Tag: Crisis

UK’s smallest businesses fight to survive the coronavirus crisis

A low-rise building in a trendy part of east London bears testament to the far-reaching impact of the coronavirus crisis on the UK’s smallest companies.

The building’s central atrium has a series of doors leading to its 98 offices and workshops, but many are locked and the blinds on windows pulled down.

It highlights how some workers will never return to Brickfields, the building in Hoxton owned by Workspace, a FTSE 250 property company. About 10 companies that were tenants have either left or are due to leave, while another eight have cut the amount of space they are using in the building.

However Brickfields is far from a ghost town: many companies in the building have so far survived the crisis because of emergency government support, and a few are thriving amid the pandemic.

Businesses have made good use of chancellor Rishi Sunak’s menu of assistance, led by the

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Warren Buffett phoned Treasury Secretary Hank Paulson with a stimulus idea when the financial crisis erupted. It may have saved the US economy

U.S. Treasury Secretary Henry Paulson (L) shares a laugh with financier Warren Buffett, Chairman and CEO of Berkshire Hathaway, at the Conference on U.S. Capital Market Competitiveness in Washington March 13, 2007.

  • Warren Buffett phoned Treasury Secretary Hank Paulson at the height of the 2008 financial crisis with a suggestion that likely saved the US economy from an even deeper recession.
  • The famed investor and Berkshire Hathaway CEO proposed the government plow capital directly into banks instead of only buying their distressed assets.
  • Paulson quickly gathered the bosses of the nation’s biggest banks and convinced them to accept billions of dollars in investment.
  • The Treasury demanded preferred stock paying chunky dividends, as well as stock warrants in return, emulating Buffett’s bailout of Goldman Sachs in September 2008.
  • Former President George W. Bush called it “probably the greatest financial bailout ever” and said it “probably saved a depression.”
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‘If No Tourists Come, I Have No Business’: New York’s Tourism Crisis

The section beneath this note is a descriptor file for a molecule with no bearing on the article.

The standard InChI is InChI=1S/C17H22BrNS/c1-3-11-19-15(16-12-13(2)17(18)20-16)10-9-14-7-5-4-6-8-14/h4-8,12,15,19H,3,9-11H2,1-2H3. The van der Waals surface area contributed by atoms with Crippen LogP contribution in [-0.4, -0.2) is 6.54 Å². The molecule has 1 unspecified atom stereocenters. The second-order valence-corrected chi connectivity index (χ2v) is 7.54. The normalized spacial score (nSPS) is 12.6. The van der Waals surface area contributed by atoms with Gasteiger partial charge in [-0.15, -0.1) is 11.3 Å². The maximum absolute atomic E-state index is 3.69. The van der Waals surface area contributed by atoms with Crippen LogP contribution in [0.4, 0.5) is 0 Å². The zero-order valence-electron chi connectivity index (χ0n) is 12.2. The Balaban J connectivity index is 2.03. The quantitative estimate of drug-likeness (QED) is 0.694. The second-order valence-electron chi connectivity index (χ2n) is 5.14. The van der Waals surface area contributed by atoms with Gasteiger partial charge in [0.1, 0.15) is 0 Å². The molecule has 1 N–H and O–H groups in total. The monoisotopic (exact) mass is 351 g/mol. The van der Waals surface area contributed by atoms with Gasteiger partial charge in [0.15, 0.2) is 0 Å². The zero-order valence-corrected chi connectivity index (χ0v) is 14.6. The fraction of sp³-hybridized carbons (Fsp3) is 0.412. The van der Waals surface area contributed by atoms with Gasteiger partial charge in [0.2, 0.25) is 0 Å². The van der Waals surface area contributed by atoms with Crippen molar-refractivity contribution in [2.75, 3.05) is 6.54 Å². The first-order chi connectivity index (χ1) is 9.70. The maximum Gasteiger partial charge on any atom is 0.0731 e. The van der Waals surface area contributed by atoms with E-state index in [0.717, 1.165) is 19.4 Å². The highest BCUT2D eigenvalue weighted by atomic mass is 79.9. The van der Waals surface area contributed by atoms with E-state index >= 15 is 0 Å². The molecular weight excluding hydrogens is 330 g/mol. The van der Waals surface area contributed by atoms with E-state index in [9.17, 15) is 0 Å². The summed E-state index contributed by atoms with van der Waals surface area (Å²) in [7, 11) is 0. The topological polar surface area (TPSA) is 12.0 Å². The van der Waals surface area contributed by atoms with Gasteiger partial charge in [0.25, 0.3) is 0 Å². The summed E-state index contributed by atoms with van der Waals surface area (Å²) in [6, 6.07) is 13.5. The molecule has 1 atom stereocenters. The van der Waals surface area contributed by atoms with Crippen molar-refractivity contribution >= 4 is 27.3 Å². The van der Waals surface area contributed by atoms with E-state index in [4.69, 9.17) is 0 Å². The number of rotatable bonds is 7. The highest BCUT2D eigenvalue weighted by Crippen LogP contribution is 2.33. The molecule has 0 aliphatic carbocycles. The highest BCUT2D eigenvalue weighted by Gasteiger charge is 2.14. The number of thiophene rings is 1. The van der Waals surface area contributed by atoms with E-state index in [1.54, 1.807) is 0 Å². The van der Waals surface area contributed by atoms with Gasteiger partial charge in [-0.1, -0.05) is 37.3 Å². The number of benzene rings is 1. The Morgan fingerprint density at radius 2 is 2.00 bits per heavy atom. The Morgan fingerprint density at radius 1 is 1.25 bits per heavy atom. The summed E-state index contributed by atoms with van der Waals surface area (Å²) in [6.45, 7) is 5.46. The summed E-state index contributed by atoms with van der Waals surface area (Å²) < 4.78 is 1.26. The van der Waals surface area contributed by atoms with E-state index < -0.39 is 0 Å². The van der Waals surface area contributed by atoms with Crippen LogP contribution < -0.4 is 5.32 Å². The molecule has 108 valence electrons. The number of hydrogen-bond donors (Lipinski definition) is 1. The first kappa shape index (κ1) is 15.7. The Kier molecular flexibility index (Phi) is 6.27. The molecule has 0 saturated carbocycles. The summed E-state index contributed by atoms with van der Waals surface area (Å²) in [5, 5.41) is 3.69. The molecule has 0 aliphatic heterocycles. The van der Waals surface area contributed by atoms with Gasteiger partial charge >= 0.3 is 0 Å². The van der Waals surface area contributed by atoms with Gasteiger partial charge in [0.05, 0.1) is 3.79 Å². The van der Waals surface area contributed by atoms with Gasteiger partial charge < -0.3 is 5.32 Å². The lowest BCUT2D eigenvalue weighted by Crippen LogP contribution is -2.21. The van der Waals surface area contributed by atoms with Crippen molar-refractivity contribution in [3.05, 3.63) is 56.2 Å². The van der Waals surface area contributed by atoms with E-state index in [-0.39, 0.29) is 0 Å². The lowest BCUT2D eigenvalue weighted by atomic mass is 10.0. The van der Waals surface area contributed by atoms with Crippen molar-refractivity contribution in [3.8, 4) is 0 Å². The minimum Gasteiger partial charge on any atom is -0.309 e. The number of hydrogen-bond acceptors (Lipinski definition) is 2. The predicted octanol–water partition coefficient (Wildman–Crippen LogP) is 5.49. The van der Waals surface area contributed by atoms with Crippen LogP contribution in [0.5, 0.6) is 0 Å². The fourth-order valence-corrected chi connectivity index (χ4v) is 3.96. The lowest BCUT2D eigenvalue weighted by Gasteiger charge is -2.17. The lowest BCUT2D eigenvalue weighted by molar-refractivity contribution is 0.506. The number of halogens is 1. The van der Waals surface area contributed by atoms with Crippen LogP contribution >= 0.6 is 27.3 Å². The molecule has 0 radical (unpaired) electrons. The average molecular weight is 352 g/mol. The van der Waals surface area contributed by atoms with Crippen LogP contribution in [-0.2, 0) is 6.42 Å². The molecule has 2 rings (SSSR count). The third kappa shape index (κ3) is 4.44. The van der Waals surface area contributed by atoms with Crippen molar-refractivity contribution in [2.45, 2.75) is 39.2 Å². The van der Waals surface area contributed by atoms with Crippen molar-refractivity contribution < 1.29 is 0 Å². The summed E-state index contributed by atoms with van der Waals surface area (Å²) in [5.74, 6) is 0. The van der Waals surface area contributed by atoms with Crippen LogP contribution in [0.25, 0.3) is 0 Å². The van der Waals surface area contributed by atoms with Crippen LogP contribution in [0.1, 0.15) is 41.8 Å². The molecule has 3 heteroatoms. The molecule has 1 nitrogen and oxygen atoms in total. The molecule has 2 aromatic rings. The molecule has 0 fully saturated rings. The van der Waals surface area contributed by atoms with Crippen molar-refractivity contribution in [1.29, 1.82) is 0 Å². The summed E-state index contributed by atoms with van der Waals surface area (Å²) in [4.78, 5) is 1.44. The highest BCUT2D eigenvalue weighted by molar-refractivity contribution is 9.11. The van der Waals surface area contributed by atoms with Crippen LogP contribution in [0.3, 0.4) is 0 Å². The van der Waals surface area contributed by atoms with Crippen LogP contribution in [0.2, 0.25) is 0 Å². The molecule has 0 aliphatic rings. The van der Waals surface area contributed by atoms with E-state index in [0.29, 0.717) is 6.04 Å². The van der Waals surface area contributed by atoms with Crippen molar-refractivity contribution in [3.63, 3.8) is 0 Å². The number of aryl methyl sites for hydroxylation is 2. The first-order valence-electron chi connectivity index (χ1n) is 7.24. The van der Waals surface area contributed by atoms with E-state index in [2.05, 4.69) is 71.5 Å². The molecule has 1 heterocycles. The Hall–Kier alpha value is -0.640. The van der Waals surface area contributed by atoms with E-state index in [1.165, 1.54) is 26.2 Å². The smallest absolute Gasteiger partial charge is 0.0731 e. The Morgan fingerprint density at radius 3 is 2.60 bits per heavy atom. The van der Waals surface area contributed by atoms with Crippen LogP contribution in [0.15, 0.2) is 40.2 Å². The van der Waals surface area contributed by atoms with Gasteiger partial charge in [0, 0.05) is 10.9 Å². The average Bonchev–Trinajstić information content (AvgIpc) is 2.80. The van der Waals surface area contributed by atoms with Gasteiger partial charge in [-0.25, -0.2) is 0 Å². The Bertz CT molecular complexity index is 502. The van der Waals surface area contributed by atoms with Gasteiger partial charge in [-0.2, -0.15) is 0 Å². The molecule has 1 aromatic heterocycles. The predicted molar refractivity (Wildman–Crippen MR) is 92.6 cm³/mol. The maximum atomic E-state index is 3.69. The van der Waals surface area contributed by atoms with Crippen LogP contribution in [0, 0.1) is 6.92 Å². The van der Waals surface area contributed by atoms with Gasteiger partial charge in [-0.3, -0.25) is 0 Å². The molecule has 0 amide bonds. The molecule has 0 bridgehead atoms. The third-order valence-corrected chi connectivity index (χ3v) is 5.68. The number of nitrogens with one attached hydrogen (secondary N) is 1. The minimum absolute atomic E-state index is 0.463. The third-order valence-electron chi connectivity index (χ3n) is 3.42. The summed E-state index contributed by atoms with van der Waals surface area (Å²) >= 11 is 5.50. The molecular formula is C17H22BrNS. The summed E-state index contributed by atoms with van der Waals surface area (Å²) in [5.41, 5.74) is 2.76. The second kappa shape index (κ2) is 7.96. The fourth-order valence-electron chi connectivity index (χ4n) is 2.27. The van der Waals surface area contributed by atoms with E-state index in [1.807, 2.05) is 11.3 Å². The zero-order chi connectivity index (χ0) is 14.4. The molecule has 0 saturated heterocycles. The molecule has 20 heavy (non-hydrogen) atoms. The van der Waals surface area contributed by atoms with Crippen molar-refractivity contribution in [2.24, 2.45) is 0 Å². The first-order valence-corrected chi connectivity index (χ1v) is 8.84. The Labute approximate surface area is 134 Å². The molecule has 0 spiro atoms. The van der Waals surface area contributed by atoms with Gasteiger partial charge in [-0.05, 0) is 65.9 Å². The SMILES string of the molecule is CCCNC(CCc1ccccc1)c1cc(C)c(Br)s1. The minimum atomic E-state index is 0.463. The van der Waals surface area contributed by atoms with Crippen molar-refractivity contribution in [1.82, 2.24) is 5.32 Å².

Outside Kennedy International Airport’s Terminal 4, the long line of New York City yellow cabs that in years past rotated like a conveyor belt to meet the demand of passenger arrivals has disappeared.

The wraparound rows where riders line up to hail a cab are empty. Where usually a dozen cabs idle to pick up travelers, last Thursday two were parked. The drivers can wait for hours before picking up a single passenger.

“I have no fares. There’s no flights coming in, no tourists visiting and there’s less people on the streets,” said Jean Metellus, a 71-year-old Queens resident who has owned his taxi since 1988. “So there’s no business, but we still have to pay the bills.”

The pandemic and the global travel restrictions introduced in March to slow the spread of the coronavirus have decimated the American tourism industry, taking with it the livelihoods of millions of people.

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Swiss Central Bank Faces Crunch Talks on Work Culture Crisis

(Bloomberg) — Thomas Jordan’s biggest personnel crisis since the Swiss National Bank president took the helm eight years ago is about to come to a head.

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The central-bank chief has already been forced to defend his institution publicly over media reports claiming the work culture under his leadership discriminates against women. Now lawmakers are scrutinizing the matter, and Jordan is due to meet with his supervisory board — the Bank Council — on Monday to discuss the merit of the allegations.

“The SNB cannot afford such a blow to its reputation,” Susanne Vincenz-Stauffacher, a lawmaker for the pro-business Free Democrats, said in an interview. “It’s a wake-up call for the SNB’s Bank Council.”

A spokeswoman for the central bank declined to comment on the upcoming meeting.

The storm brewing behind the austere neo-Renaissance facade of the SNB’s 1920s-era headquarters in Zurich is an embarrassing distraction for one of

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Two Culture Lessons That Can Help Save Your Business In A Crisis

Co-Founder Event Farm, CSO at MemberSuite overseeing all of the company’s strategic initiatives, marketing, brand direction and culture. 

Several months ago, I was staring at more than 15 years’ worth of work being completely wiped out. The event technology business I co-founded was heading to the garbage pile like so many other events-based businesses that have crumbled due to Covid-19. 

Taking a step back to assess the carnage, it’s no surprise that if every event on the planet is canceled, the industry struggles. But what I think made this so severe is the speed at which it happened. Seemingly overnight, the industry lost its ability to operate. It would be one thing if I told you that 12 months from now you’d need to be ready for a complete shutdown. It’s entirely different if it just happens like a flip of a switch. You can argue that all companies

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Business, labor groups urge G20 to close ‘stimulus gap’ in COVID-19 crisis